The following article appears in the Sunday, 8/5 edition of the TENNESSEAN NEWSPAPER:
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She won't go quietly
Even when she first found success in the '80s, K.T. Oslin didn't fit the youthful radio demographic. She may be over the hill, but these days she's also over the old radio game. By PETER COOPER
K.T. Oslin wants it on the record. ''I'm 59,'' she said. ''Put that in there. There's a bio going around that says I'm 60, and that irks me.''
Whether 59 or 60, Oslin is about 30 years removed from the average major label female country artist. Fourteen years ago, she debuted on the country charts with her '80s Ladies album and tapped into country's baby boomer zeitgeist. Oslin scored big with songs that depicted mature women struggling to love, work and live, and her target audience was a generation of females who were broad in number and laden with expendable cash.
Now, Oslin still appeals to a generation of females who are broad in number and laden with expendable cash. But despite having released a new Raul Malo-produced album that ranks with her best work, radio won't have anything to do with her. ''It's odd,'' she said. ''I certainly appeal to the largest demographic there is, and these people are being ignored in all of the radio formats, and also in movies.''
As she well knows, Oslin would need to subtract 25 years (that's just about two Billy Gilmans) from her current age in order to compete at country radio. And, as she also knows, country radio remains the key to making fans aware that an artist is releasing new product.
K.T. Oslin is clear-eyed about her status as an endangered musical species, and she's unwilling to stick around the scene, hoping some crumbs will drop her way.
''I'll probably never do another album,'' she said, tossing that piece of information off during a lunch interview in the same casual manner with which she says ''I just came from the gym'' or ''I'll have water to drink.''
''I don't think I'm that interested in music anymore,'' she continued. ''I was interested in doing this album (Live Close By, Visit Often), but look at how it's struggling.''
In fact, a dance version of the album's closing song, Come On-A My House, has entered the mix at gay dance clubs, while the country world has ignored Live Close By, Visit Often.
Oslin's 1980s and early '90s success with songs like '80s Ladies, Do Ya', Hold Me and Come Next Monday led to a still-healthy bank account. She lives as she wishes, paints, takes naps, works with miniature houses, goes to movies, and doesn't write songs unless she's working on an album. After a series of heart problems, she's feeling well, too.
''I've recorded everything I've ever written,'' she said. ''And that's only about 40 songs. If you're a writer and at the mercy of whoever's cutting a song, that's what you need to do. But for me, who else is going to record Neva Sawyer?''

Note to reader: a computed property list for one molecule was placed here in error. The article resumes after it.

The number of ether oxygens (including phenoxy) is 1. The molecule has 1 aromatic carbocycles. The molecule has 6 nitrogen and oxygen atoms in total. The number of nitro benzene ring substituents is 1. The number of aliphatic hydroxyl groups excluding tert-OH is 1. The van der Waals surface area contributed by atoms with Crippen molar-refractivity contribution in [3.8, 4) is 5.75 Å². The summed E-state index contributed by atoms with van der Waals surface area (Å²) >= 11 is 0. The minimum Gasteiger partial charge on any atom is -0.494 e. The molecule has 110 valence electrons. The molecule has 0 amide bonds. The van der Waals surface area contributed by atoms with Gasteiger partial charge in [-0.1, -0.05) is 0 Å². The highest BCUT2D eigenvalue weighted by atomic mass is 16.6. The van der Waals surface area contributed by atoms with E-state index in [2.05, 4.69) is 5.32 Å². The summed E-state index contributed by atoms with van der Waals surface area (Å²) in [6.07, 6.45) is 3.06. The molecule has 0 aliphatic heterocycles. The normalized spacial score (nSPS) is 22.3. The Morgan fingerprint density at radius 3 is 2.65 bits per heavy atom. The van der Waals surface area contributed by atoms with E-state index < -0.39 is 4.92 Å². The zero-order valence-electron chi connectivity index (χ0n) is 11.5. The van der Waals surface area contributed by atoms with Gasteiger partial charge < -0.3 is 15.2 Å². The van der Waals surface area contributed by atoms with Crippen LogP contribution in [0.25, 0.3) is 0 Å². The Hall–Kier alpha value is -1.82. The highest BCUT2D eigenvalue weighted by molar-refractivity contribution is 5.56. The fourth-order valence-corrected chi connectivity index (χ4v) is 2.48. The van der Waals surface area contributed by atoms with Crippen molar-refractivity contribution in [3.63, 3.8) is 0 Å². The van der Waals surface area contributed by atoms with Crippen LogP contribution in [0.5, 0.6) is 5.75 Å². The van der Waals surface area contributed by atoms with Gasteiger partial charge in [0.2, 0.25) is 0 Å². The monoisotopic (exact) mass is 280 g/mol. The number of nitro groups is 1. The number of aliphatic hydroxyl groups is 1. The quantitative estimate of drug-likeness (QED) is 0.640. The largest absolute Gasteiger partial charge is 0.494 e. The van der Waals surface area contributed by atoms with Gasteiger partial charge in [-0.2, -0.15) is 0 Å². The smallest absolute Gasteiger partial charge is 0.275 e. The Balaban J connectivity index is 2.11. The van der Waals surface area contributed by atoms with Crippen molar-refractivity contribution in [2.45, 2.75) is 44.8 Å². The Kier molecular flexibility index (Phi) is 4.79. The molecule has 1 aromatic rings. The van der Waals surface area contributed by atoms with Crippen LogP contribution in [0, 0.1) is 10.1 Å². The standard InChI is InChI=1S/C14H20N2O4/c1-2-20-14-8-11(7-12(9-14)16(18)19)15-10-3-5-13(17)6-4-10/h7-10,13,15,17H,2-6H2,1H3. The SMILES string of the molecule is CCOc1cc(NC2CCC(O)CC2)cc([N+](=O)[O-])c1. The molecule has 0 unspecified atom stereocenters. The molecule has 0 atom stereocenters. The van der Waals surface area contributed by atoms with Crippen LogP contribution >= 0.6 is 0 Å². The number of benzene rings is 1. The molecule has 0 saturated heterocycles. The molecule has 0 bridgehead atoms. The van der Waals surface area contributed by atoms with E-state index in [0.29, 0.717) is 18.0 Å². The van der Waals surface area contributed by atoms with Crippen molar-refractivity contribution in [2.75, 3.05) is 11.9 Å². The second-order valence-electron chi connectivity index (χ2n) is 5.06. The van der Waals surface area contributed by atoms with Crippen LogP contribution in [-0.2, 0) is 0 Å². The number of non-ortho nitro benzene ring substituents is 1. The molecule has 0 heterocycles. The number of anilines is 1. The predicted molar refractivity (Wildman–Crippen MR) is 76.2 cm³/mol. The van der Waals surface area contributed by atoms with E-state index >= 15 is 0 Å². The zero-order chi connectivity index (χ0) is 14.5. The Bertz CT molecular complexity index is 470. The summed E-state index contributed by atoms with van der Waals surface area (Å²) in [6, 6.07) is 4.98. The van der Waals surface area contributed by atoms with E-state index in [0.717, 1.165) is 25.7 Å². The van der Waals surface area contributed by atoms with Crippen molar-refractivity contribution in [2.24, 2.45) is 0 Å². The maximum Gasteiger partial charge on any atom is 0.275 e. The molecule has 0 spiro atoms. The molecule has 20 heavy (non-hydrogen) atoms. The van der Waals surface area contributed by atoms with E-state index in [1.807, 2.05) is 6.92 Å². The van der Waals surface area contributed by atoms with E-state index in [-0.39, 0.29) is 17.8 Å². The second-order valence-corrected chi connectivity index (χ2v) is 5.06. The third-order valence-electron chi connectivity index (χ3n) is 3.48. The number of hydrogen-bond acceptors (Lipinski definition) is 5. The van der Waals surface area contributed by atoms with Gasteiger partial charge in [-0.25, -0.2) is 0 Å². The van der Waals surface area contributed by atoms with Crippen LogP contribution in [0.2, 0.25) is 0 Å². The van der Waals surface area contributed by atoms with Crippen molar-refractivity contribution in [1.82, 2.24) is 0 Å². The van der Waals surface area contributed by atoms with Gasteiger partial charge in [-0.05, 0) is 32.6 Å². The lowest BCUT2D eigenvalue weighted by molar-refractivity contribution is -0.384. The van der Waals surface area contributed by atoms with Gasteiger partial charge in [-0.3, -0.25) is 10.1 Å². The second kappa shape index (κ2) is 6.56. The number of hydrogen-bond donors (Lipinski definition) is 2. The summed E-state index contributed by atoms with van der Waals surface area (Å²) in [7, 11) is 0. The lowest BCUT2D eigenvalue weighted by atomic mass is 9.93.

The aforementioned tune is a highlight of Live Close By, Visit Often. In the song, Oslin's omnipotent narrator follows four largely clueless characters on the road to love's destruction: by the end, the title character has caused a fight and a bar's patrons are hollering ''B...h fight!''
''It's about four useless people who come together and do useless things,'' she says, laughing. ''I guess I figured we needed a good b...h fight song to follow up (Aaron Tippin's) Kiss This. You see, they were glad to play Kiss This (in that song, the puckery admonition is followed by the explanation ''And I don't mean on my rosy red lips'') but I guarantee they won't play Neva.''
Oslin smiles when she says things like that. She's not angry, only contemplative. And she's proud of the work she's done on what, for now at least, looks to be her swan song.
''The whole album is meant to be entertaining, and that's all,'' she said. ''For me, fun is variety, and there's a little of everything on here. I can listen to this one all the way through and not have any of the songs seem so horrible that I can't stand them.''
In truth, she likes the songs quite well. Her self-written compositions display a still-sharp sense of irony and humor that offsets the poignancy of the album's saddest ballad, Maybe We Should Learn To Tango. And the title song is a should-be anthem for older singles who've been burnt crispy in past affairs.
''Vocally, I'm probably at my peak, and I think I'm a damn good songwriter,'' she said. ''But the styles change, and people want nice and pretty and glossy now: they get disturbed by real life. I can go 30 years without a record. What's the point in making a record if you're not going to get any attention for it. If you're not mainstream, not really there, what's the point?''
Peter Cooper writes about music for the Tennessean. He can be reached at 259-8220 or by e-mail at [email protected]